Knowing how disillusioned he has been over how his art is perceived, my fear is that he will decided to throw in the towel as already threatened and stop making horror movies for good. This would be an absolute travesty as we need filmmakers like him; those confident enough in their own ability not to compromise their style to suit the bigots. This film may not make him many new fans but, the most important thing is, that it will satisfy his existing fanbase. Let the games begin.

We start off with a preliminary round and are swiftly introduced to cantankerous clown, Doom-Head (Richard Brake). The clue is evidently in the nom de guerre here as Doom-Head’s chief trade is death-dealing and he’s about to get his sick on for his own personal amusement. That said, his unflinching address is very much tailored towards the spectator.

“You know what they say, kemosabe, in Hell, everybody loves popcorn”

Doom-Head wishes to let us in on who he is, what drives him to do the despicable things he does, and precisely what he is capable of. His lengthy monochrome monologue wouldn’t be out-of-place in a Tarantino flick and, by the time he wraps things up and gets on with the killing, we’re under absolutely no illusion what a sick little puppy dog he is.

Moving swiftly on, we are bundled into a RV loaded with carnival workers in transit. Our pilot Fat Randy (Michael “Red Bone” Alcott) is joined on this road trip by Charly (Sheri Moon Zombie), Panda (Lawrence Hilton-Jacobs), Roscoe (Jeff Daniel Phillips), Venus (Meg Foster), and Snoopy (Esperanza America); with Levon (Kevin Jackson) and Trixie (Andrea Dora) making whoopee in the back.

It’s the day before Halloween and spirits are high, as are our travel companions as they engage in a round of toke and pass. Barely five minutes in and it feels as though we’ve known the group forever, such is Zombie’s ability to paint colorful characters. However, as soon as primary introductions are done and dusted, it’s time to tinker with the group dynamic some.

After being ambushed and whittled down some, the survivors are then led to an abandoned warehouse suitably dubbed Murderland, where they are expected to take part in a game of cat-and-mouse by the name of 31.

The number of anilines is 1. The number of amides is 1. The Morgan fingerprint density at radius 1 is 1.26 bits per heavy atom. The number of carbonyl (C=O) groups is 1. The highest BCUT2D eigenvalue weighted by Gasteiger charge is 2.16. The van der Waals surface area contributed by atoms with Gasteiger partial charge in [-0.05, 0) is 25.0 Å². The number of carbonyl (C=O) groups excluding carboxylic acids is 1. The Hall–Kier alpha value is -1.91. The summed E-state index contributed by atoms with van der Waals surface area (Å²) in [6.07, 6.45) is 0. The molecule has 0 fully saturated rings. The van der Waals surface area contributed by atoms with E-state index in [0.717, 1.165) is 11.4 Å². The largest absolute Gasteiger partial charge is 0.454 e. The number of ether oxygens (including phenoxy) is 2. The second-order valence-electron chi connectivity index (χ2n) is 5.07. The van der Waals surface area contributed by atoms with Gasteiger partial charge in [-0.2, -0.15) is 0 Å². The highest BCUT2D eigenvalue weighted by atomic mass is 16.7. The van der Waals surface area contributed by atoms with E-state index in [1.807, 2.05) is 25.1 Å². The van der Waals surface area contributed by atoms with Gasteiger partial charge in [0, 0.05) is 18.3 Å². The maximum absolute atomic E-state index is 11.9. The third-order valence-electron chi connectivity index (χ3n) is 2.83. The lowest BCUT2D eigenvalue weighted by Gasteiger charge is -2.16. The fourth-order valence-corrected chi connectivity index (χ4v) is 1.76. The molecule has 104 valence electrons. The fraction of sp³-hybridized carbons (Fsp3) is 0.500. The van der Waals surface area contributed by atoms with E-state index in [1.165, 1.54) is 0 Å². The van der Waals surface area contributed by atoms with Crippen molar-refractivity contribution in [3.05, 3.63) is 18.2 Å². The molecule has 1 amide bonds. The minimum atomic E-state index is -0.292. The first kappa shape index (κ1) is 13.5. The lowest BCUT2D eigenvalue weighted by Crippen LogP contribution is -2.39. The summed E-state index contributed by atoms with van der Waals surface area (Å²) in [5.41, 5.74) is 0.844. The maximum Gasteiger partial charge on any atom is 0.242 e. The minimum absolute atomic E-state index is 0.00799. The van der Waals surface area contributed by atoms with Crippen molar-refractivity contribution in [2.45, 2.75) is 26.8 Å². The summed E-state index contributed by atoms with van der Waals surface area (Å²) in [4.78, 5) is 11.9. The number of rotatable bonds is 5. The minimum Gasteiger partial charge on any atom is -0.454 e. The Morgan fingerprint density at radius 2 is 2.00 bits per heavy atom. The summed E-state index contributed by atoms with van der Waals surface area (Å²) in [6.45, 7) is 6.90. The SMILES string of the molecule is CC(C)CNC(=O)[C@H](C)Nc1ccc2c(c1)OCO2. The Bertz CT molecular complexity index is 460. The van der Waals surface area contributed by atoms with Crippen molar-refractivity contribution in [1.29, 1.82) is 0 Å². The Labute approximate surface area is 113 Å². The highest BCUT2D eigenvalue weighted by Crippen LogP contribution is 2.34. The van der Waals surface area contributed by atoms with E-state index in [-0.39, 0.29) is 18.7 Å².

Tonight’s master of ceremonies will be the aristocratic Father Napoleon-Horatio-Silas Murder (Malcolm McDowell) and he will be accompanied by fellow libertines, Sister Dragon (Judy Geeson) and Sister Serpent (Jane Carr).

Dressed to the nines in Regency era get-up complete with powdered wigs and pouts, these well-to-do heathens appear to have taken Cosplay a little too seriously and the kind of blood sport they’re proposing is anything but dignified. To add a smattering of extra seasoning to the banquet laid on, side bets will be placed and each of the remaining carnies supplied with odds for survival.

Like rats in a maze, the contestants will be required to navigate said labyrinth while overcoming a number of cunningly placed obstacles. Standing in the way of their freedom (which they’re reassured will be granted, should they endure this 12-hour nightmare) are a quintet of terror operating under the collective mantle, the “Heads”. Five against five – this should be like taking candy from a baby right?

Well that depends on whether or not said ankle-biter is a Spanish-speaking, duel switchblade-wielding pint-sized Nazi midget wired only to maim and kill, in whatever order he sees fit. Sick-Head (Pancho Moler) is first on this evening’s roster and he wastes no time in acquainting himself with those he is tasked with destroying.

“Count yourselves lucky you got fucked by the best!”

Should they make it through this stern opening trial, then their reward will be a quick round of hide the chainsaw with brothers in arms, legs, and whatever other body part they can hack off for fun, Psycho-Head (Lew Temple) and Schizo-Head (David Ury). There’s plenty phallic about the way they thrust their weapons and double trouble for any of the pawns who get close enough to smell their ball sweat.

Beyond The Everly Brothers on crack awaits the decidedly stiff challenge of tutu-wearing nonce boy, Death-Head (Torsten Voges) and his significant other, Harley Quinn knock-off and known lot lizard, Sex-Head (E.G. Daily).

Both creepy and kooky, they’re altogether loopy and quite clearly not present to perform a duet, at least not the kind that’ll be music to their victims’ ears.

One thing has become abundantly clear at this point – it’s gonna be a long-assed night – and the bad news just keeps on coming. You see, perched atop this trifle of trauma like a septic cherry is our old friend Doom-Head and that makes up what is actually a dirty half-dozen. We already know all too well the manner in which he slices his bacon and whatever little piggies are left in the abattoir by this point are about to be hog-tied and pig-fucked if he has any say in it, “Whitechapel-style” no less.